So how did Michele manage to find her way into the male preserve of cricket writing? The answer begins with a stroke of luck, in getting her first job with The Cricketer, and after that by dint of hard work. In places she makes a good deal of her academic prowess, or rather lack of it, but I think perhaps the lady doth protest just a little too much on that one.
I was a little surprised to learn that Michele did not find more overt sexism than she did, but clearly there was some along the line. Less surprising is the content of the #Who? Me? #Me Too chapter which contains some striking examples of male behaviour at its worst. The former England player with the Rolls Royce is a man particularly deserving of his reputation being dismantled, but there are others as well. It is to the author’s great credit that she makes the decision to allow such reprobates to retain their anonymity.
But in many ways cricket is not the main point of Between Overs, the clue being in the first sub-title, How Life Gets in the Way of Cricket. I wondered as soon as I realised the book had been published why such a talented lady had seemingly been so inactive for so long. I certainly learned the answer to that one as, following in the wake of Marcus Trescothick, Michele has laid bear her demons. The arrogant tosser in the Rolls Royce was, in the scheme of things, but a minor irritation.
After Michele lost a child she decided to give up her hectic job at the Evening Standard in order to go freelance. In the aftermath of that she has concentrated on bringing up her two daughters. She has also had some hammer blows, the loss of her beloved father first to dementia, and then to the grim reaper. If that were not enough she then had to watch her poor mother succumb to seriously failing health – that one was so painful that I have to confess that I couldn’t bring myself to read everything and there were a few paragraphs that I simply glossed over. I promise Michele now however that one day soon I will return and read them.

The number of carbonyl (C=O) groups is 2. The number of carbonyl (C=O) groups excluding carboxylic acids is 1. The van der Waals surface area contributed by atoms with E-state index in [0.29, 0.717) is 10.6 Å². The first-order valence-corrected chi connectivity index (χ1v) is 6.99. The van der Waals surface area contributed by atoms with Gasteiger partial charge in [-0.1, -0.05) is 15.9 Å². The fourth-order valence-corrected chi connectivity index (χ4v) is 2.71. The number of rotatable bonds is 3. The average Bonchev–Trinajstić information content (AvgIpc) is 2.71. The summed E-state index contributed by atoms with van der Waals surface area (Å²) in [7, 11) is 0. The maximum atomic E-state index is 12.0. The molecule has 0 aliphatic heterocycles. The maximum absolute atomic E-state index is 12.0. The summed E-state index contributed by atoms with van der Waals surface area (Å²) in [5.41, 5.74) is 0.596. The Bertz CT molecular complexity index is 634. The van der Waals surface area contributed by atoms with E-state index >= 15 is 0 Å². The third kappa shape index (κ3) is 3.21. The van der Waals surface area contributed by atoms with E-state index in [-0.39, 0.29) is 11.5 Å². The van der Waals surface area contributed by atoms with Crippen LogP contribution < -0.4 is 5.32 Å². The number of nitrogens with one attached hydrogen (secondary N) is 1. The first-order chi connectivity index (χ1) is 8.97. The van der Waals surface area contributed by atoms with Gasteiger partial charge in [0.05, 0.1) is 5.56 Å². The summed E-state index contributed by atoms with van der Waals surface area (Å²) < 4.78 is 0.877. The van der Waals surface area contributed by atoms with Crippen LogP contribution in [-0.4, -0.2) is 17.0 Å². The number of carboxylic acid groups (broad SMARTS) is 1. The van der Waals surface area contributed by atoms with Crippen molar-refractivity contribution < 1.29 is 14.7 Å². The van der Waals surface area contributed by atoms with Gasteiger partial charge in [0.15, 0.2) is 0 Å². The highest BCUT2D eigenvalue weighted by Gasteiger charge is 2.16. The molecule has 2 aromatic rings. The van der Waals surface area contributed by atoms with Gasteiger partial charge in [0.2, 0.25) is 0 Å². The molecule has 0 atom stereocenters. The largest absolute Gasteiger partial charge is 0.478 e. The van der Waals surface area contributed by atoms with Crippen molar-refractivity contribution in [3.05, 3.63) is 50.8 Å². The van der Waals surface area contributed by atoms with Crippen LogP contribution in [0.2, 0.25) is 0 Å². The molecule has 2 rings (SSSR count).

All in all I have to say that I hope very much that Between Overs is not the last book we see from Michele Savidge. A Nottingham lass whose first team is West Indies rather than England is an unusual beast at any time and, having seen first the heights scaled by the men from the Caribbean in her former life I would expect her thoughts now on the current state of West Indian cricket to be well worth reading.
I would not however like anyone reading this review to be put off Between Overs by the prospect of it being too serious. Much of it is, but the Savidge sense of humour is intact, something confirmed by the inclusion, after each of the substantive chapters, of a short interlude entitled For non-cricket speakers, dealing with a simple explanation of an aspect of the game for those who come to the book not as cricket tragics, but simply interested in Michele’s story.
But then there is one interlude which, despite still being entitled For non-cricket speakers again, really isn’t that at all. In fact this one, much, much longer than the others, should probably be titled For cricket tragics only, consisting as it does of the guest list at an imaginary lunch for, of course, eleven people plus host. There is no explanation as to why Viv Richards is overlooked for this one, but that apart Michele’s eleven are WG, Grace, CLR James, Keith Miller, Derek Randall, Garry Sobers, Ian Botham, Mike Brearley, Dennis Lillee, Sachin Tendulkar, John Arlott and Christopher Martin-Jenkins. It is difficult to disagree with any of those choices, but personally I’d have to drop two, as if it were my fantasy lunch I’d certainly want Michele Savidge there and, of course, Margaret Hughes.